My husband’s ex would disagree with anything that he suggested for a long time until he made her to see that under normal circumstances she would have agreed. Our boys have chosen to keep this arrangement.
There could never be a study that shows a best alternative because every person, every lifestyle, schedule, mood and situation is different. The bottom line is that it works for some families and for some it does not. There’s no easy way to determine and there’s no way to look into the future to see if it’s the best way to handle the situation. IMHO, it’s fair for both parents and for the child.


#4

My 2 cents:

50/50 is the ideal situation. However there are many circumstances where it simply does not work as well for the children involved.

In a perfect world, each household would have the child’s own room, toys, clothing and such. Each parent would keep the child’s basic routine and parenting style and would communicate regularly with each other concerning the child. Ideally, the 2 homes would be near enough to each other not to cause huge travel times.

The above scenario is RARE in my opinion and experience.

Many times there is ill will between the parents and constant struggles in control and the kids get caught in the middle. One house feels like “home” because it is where the child is comfortable and familiar, while the other house is where they ‘visit’. Schedules and routines do get confused and hectic. When parenting styles differ, it become apparent REAL fast who the child can manipulate. It’s a ‘well Dad said I could, Mom said I could’ thing and it can cause a very stressful situation.

It’s one thing to stay involved in your child’s life. That can be done on a daily basis regardless of whether the children live with that parent. Phone calls, emails, taking them for icecream, to the park, going to their sporting events, school meetings and functions etc.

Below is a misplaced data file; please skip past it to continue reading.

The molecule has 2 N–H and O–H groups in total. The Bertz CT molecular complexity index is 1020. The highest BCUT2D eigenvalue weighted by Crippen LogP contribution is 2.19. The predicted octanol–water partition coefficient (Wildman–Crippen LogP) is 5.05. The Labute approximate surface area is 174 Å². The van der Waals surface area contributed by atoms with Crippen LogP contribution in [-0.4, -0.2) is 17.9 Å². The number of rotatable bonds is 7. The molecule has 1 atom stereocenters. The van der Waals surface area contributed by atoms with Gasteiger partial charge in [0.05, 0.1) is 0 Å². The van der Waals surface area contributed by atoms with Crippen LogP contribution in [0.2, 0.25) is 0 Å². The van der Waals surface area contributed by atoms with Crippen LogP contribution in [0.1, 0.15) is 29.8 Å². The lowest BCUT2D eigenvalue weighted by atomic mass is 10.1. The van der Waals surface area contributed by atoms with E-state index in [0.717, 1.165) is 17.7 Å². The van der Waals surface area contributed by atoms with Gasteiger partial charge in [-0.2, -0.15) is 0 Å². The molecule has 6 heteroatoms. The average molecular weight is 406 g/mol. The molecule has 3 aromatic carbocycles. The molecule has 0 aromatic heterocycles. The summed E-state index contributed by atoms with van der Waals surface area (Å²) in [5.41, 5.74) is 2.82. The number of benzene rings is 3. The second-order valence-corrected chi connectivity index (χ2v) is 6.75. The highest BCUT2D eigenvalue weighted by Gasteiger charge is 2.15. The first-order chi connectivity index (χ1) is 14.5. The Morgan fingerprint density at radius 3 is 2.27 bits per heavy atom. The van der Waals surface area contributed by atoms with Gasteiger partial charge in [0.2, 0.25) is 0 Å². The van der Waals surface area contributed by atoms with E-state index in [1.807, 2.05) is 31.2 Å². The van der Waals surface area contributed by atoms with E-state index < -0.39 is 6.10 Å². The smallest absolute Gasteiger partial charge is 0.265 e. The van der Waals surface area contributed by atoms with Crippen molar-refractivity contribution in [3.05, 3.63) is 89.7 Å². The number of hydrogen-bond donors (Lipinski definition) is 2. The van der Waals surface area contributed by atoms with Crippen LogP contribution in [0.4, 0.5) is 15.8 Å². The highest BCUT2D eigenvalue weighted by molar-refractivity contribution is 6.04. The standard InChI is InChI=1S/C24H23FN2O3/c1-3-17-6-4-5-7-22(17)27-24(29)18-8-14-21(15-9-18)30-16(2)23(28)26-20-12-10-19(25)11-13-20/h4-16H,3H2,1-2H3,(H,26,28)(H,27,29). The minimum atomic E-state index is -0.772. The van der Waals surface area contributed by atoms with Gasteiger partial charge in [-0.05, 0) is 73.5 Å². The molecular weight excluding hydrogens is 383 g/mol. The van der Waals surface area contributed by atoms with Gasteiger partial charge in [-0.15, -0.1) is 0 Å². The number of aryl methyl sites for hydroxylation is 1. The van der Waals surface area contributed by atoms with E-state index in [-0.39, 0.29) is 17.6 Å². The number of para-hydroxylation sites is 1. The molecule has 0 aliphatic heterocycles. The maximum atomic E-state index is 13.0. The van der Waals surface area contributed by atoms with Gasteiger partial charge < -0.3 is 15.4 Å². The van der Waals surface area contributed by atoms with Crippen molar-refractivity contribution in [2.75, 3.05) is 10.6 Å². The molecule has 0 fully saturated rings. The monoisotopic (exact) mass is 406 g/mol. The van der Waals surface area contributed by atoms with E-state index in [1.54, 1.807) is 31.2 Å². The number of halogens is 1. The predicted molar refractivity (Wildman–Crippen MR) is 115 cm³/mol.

In my opinion, any parent that denies this extra time beyond ‘scheduled visitation’ does not have their children’s interest at heart. Unless other plans are in place, each parent should be open to visitation outside what is ‘scheduled’.


#5

I think the schedule that is best depends on each unique custodial situation and the facts of each specific case.

A judge will hear all the facts and make the decision they believe is in the best interests of your child

The mediator’s job is not to make a decision for you but rather to help the two of you try and reach an agreement you can both live with.

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#6

I have repeatedly heard that 50/50 custody is best for a child as to allow both parents to be as involved as possible. Is that true?

How might a child’s early age (18 months) impact that? Would a mediator/judge likely push for one or the other to have the vast majority of custody in the interest of routine/stability/one-home, etc…?

Thanks,
endofrope